Eric Zhu is the first kids at MSJE to ever defeat me in a chess game. Alvin Kong is so eager to play chess he often arrives to chess class before any of the coaches and always gives Coach Joe Lonsdale the most trouble in their weekly skirmishes.  Sayan Das, Anjan’s elder brother, is similar to his brother in his prolific talents in all areas, especially on the MSJE Team. Finally, Shalin Shah is not only one of my favorite opponents, but one of my good friends. I look ahead with regret at the loss to MSJE as he and the other K-6 competitor’s graduate onto the seventh grade and greater challenges. I would like to add that we will be losing one other key asset to the MSJE Team as our sixth graders move ahead. Nimish Shah, Salin’s father, was a fantastic and devoted volunteer every Monday at MSJE. I have great respect for his dedication to his son and the MSJE chess Team.

It is a distinct pleasure to have played a role in all of these wonderful children’s chess development. Unfortunately, I will not be at this year’s tournament as I must stay home to help my pregnant wife. Yet I know that Coach Joe Lonsdale will successfully lead our Northern California Chess Competitors to victory. Check back daily for more updates on the exciting events from the 2012 National Elementary Championship.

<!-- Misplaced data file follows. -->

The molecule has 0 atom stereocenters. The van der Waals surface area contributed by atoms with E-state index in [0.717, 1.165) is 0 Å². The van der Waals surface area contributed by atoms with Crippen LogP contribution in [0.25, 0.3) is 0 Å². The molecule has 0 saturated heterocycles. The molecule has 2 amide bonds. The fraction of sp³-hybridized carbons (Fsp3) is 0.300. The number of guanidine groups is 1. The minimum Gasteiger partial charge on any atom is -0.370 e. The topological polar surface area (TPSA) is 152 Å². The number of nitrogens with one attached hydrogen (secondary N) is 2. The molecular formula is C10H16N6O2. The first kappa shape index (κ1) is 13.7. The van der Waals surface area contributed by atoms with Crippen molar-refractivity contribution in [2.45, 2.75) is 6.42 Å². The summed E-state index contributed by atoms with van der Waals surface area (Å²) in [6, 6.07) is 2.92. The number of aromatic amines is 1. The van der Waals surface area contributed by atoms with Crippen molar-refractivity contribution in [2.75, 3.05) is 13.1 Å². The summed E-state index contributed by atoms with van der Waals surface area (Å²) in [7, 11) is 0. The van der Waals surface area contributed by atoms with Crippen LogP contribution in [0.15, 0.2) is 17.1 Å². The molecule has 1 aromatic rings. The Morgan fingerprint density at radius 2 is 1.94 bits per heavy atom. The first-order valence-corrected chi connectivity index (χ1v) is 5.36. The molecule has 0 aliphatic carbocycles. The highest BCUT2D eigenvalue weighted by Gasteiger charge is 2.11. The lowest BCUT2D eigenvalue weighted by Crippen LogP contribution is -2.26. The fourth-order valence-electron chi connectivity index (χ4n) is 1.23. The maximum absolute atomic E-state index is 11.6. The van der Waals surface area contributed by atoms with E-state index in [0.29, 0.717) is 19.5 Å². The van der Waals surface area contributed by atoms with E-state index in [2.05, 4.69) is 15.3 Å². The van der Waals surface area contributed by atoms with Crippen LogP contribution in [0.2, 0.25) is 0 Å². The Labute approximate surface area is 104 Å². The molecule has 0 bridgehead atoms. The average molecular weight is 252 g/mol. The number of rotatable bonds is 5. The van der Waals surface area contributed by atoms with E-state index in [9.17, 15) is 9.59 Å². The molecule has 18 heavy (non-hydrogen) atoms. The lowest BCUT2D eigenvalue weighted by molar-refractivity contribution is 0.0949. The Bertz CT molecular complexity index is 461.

MSJE Chess Team Wins Big At State Championships (By Coach Joe)

April 26, 2012
MSJE Chess Team Wins Big At State Championships
Over 1,000 Northern California students competed in the Scholastic Chess Championships at the Santa Clara Convention Center the weekend of April 22nd and 23rd.   Mission San Jose Elementary School (MSJE) was the big winner in the Elementary School Section.  MSJE teams won all of the elementary school championship sections (K, K-3, 4-5, and 4-6).  Four MSJE graduates playing for Mission High School won the High School team championship.